Research Handbook on Electronic Commerce Law
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Research Handbook on Electronic Commerce Law

John A. Rothchild

The steady growth of internet commerce over the past twenty years has given rise to a host of new legal issues in a broad range of fields. This authoritative Research Handbook comprises chapters by leading scholars which will provide a solid foundation for newcomers to the subject and also offer exciting new insights that will further the understanding of e-commerce experts. Key topics covered include: contracting, payments, intellectual property, extraterritorial enforcement, alternative dispute resolution, social media, consumer protection, network neutrality, online gambling, domain name governance, and privacy.
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Chapter 16: App-solutely protected? The protection of consumers using mobile apps in the European Union

Christiana N. Markou and Christine Riefa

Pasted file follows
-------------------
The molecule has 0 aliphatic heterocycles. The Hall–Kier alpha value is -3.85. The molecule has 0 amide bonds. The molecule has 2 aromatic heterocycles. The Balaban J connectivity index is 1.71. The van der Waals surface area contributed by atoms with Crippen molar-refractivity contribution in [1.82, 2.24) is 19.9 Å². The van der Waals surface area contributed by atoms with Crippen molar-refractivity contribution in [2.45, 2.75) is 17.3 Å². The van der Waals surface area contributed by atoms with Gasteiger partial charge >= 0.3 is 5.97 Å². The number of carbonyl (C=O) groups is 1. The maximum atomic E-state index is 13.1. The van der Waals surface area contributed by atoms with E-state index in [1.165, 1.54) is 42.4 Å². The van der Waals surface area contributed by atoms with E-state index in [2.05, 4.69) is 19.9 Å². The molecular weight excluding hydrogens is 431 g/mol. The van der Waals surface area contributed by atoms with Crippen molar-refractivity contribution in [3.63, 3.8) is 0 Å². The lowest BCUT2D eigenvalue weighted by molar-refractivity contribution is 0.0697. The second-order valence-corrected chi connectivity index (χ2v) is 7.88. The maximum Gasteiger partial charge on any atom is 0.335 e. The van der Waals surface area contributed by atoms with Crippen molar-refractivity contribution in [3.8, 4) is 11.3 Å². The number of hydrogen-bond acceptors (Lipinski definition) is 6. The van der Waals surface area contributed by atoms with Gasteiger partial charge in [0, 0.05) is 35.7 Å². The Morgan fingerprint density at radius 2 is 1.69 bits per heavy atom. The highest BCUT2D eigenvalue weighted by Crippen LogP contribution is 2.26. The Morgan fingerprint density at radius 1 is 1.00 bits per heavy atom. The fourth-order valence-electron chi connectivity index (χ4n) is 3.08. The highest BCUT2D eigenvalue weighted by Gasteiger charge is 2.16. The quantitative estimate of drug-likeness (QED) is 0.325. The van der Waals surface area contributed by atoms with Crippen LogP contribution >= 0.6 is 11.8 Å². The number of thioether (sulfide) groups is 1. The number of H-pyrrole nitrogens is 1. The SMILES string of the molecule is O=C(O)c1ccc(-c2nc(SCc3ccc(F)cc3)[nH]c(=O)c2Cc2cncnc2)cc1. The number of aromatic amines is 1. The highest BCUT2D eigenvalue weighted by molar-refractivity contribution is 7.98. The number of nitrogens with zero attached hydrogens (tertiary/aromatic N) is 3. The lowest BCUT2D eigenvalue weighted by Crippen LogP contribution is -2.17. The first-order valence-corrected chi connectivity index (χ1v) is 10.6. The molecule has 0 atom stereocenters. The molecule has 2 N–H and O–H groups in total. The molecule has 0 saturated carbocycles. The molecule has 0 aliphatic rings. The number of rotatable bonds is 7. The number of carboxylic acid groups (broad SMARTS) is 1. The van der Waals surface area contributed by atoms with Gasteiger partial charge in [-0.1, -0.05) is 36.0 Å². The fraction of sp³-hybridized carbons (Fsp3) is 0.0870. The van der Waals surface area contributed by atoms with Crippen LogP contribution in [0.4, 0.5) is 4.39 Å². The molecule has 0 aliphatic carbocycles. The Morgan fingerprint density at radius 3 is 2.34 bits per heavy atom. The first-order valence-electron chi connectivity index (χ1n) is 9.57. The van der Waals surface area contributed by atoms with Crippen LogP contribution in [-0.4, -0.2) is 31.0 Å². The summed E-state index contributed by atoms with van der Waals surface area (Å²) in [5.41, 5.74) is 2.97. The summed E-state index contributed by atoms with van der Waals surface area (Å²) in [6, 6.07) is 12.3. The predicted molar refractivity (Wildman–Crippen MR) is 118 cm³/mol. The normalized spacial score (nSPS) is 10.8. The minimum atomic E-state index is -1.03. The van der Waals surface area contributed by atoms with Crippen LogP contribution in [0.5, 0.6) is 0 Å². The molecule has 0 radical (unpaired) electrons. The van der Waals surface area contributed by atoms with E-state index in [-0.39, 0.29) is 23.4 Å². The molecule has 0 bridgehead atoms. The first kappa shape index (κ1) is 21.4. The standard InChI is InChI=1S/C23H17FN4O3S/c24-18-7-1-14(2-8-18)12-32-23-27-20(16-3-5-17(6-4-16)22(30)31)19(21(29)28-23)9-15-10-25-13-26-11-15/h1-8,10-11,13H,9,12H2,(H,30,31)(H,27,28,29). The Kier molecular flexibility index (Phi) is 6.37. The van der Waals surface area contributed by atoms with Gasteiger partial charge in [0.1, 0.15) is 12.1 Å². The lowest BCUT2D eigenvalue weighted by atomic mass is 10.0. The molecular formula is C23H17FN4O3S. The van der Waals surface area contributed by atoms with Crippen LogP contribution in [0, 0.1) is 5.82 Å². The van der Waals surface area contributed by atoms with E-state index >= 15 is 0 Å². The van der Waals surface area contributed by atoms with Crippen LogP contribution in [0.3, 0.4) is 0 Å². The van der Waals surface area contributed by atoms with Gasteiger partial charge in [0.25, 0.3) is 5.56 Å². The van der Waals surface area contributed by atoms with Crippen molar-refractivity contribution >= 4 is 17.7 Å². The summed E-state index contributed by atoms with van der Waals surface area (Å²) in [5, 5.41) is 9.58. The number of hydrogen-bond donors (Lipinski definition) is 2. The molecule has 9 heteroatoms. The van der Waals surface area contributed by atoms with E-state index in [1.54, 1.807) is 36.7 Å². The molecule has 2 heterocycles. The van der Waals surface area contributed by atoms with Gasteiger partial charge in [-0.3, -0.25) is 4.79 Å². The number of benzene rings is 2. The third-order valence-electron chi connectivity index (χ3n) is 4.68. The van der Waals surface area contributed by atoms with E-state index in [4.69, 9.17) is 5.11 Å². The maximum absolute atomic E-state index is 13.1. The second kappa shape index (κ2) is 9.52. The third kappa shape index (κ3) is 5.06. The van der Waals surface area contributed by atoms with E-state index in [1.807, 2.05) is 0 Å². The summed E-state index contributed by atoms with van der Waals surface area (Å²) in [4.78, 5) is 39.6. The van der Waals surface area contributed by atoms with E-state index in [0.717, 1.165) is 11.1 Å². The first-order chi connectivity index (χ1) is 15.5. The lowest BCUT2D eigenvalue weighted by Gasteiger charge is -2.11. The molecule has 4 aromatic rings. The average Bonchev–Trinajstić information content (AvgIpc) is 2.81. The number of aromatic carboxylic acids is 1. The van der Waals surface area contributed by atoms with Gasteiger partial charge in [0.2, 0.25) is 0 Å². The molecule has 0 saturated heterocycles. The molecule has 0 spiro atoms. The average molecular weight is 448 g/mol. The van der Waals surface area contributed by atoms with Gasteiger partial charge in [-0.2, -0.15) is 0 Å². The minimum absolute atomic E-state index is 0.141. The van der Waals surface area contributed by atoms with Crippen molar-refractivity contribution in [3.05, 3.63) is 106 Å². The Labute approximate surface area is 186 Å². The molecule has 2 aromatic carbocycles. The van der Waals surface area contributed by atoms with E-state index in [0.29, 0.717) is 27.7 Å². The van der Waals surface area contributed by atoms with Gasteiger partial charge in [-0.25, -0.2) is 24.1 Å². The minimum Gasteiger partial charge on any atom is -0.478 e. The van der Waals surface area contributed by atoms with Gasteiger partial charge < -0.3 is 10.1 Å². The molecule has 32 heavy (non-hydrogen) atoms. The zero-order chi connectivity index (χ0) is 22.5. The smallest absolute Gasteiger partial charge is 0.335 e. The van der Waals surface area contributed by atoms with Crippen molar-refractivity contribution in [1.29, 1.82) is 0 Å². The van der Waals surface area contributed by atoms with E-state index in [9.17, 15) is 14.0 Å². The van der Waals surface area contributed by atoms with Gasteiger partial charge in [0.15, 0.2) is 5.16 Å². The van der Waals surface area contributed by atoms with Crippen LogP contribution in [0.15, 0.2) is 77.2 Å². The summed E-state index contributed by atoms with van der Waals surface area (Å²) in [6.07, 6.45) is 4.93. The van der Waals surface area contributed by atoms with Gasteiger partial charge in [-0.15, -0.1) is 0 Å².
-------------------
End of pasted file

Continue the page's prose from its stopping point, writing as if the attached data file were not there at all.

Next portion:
This chapter focuses on the protection of the consumer under EU law when purchasing and using applications (apps) for mobile phones. It examines the provisions of two principal EU consumer protection measures, namely the Consumer Rights Directive and the Unfair Commercial Practice Directive, as they apply to the particular digital product which creates special consumer needs. Under these two EU Directives, the consumer is entitled to receive prior information on the product and some of this information is often tailored to the nature of applications as digital content. Moreover, under certain circumstances, the consumer can withdraw from an “app-contract” without having to pay for any content he or she has received. More generally, the consumer should not be misled into purchasing a mobile application or making in-app purchases, and certain of the techniques utilized to push consumers towards such purchases are liable to be considered aggressive and thus legally impermissible even when not misleading. The chapter shows that legislation is in place to protect the consumer, yet as the rules are not app-specific, many issues surrounding their interpretation or practical application may cause problems. The European Commission and national regulatory bodies have issued useful guidelines regarding the application of the rules to mobile applications, but certain issues seem to merit further clarification.

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